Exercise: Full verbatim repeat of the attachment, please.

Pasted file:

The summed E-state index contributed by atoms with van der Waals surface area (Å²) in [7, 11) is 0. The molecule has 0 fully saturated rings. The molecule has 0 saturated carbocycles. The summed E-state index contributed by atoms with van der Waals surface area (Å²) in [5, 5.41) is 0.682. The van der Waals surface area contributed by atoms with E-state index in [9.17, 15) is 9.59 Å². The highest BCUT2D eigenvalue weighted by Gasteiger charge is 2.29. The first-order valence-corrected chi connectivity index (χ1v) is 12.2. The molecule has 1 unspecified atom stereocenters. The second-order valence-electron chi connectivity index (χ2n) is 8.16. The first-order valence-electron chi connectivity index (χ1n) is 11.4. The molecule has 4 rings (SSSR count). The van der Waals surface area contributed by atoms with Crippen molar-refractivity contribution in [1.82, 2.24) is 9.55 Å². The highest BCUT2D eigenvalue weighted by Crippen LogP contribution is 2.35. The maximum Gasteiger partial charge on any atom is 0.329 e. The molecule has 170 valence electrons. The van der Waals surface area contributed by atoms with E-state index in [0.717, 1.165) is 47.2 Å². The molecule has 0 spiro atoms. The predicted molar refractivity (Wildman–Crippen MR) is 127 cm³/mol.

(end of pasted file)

The summed E-state index contributed by atoms with van der Waals surface area (Å²) in [7, 11) is 0. The molecule has 0 fully saturated rings. The molecule has 0 saturated carbocycles. The summed E-state index contributed by atoms with van der Waals surface area (Å²) in [5, 5.41) is 0.682. The van der Waals surface area contributed by atoms with E-state index in [9.17, 15) is 9.59 Å². The highest BCUT2D eigenvalue weighted by Gasteiger charge is 2.29. The first-order valence-corrected chi connectivity index (χ1v) is 12.2. The molecule has 1 unspecified atom stereocenters. The second-order valence-electron chi connectivity index (χ2n) is 8.16. The first-order valence-electron chi connectivity index (χ1n) is 11.4. The molecule has 4 rings (SSSR count). The van der Waals surface area contributed by atoms with Crippen molar-refractivity contribution in [1.82, 2.24) is 9.55 Å². The highest BCUT2D eigenvalue weighted by Crippen LogP contribution is 2.35. The maximum Gasteiger partial charge on any atom is 0.329 e. The molecule has 170 valence electrons. The van der Waals surface area contributed by atoms with E-state index in [0.717, 1.165) is 47.2 Å². The molecule has 0 spiro atoms. The predicted molar refractivity (Wildman–Crippen MR) is 127 cm³/mol.